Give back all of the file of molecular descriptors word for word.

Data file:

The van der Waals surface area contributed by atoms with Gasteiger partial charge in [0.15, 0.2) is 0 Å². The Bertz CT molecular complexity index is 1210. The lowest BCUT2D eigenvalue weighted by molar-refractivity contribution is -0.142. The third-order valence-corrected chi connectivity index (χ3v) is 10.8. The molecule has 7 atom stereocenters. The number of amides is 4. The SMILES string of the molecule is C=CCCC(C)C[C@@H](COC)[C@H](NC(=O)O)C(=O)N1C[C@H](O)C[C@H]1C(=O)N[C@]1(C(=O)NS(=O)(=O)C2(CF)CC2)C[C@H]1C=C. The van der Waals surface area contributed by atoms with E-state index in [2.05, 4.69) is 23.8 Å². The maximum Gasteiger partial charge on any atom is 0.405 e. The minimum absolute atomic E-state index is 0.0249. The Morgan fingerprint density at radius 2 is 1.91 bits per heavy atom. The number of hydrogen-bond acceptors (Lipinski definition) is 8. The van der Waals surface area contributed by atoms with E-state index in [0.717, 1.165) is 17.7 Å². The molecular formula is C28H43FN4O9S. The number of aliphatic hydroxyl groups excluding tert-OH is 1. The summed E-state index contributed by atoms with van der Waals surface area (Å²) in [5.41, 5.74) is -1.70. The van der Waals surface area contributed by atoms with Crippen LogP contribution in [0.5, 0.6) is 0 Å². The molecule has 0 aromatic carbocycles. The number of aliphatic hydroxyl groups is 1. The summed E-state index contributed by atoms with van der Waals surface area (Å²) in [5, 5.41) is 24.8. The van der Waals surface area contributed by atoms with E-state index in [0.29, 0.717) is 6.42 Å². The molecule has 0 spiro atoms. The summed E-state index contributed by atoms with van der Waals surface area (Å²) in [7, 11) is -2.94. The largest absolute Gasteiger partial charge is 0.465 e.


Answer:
The van der Waals surface area contributed by atoms with Gasteiger partial charge in [0.15, 0.2) is 0 Å². The Bertz CT molecular complexity index is 1210. The lowest BCUT2D eigenvalue weighted by molar-refractivity contribution is -0.142. The third-order valence-corrected chi connectivity index (χ3v) is 10.8. The molecule has 7 atom stereocenters. The number of amides is 4. The SMILES string of the molecule is C=CCCC(C)C[C@@H](COC)[C@H](NC(=O)O)C(=O)N1C[C@H](O)C[C@H]1C(=O)N[C@]1(C(=O)NS(=O)(=O)C2(CF)CC2)C[C@H]1C=C. The van der Waals surface area contributed by atoms with E-state index in [2.05, 4.69) is 23.8 Å². The maximum Gasteiger partial charge on any atom is 0.405 e. The minimum absolute atomic E-state index is 0.0249. The Morgan fingerprint density at radius 2 is 1.91 bits per heavy atom. The number of hydrogen-bond acceptors (Lipinski definition) is 8. The van der Waals surface area contributed by atoms with E-state index in [0.717, 1.165) is 17.7 Å². The molecular formula is C28H43FN4O9S. The number of aliphatic hydroxyl groups excluding tert-OH is 1. The summed E-state index contributed by atoms with van der Waals surface area (Å²) in [5.41, 5.74) is -1.70. The van der Waals surface area contributed by atoms with Crippen LogP contribution in [0.5, 0.6) is 0 Å². The molecule has 0 aromatic carbocycles. The number of aliphatic hydroxyl groups is 1. The summed E-state index contributed by atoms with van der Waals surface area (Å²) in [5, 5.41) is 24.8. The van der Waals surface area contributed by atoms with E-state index in [0.29, 0.717) is 6.42 Å². The molecule has 0 spiro atoms. The summed E-state index contributed by atoms with van der Waals surface area (Å²) in [7, 11) is -2.94. The largest absolute Gasteiger partial charge is 0.465 e.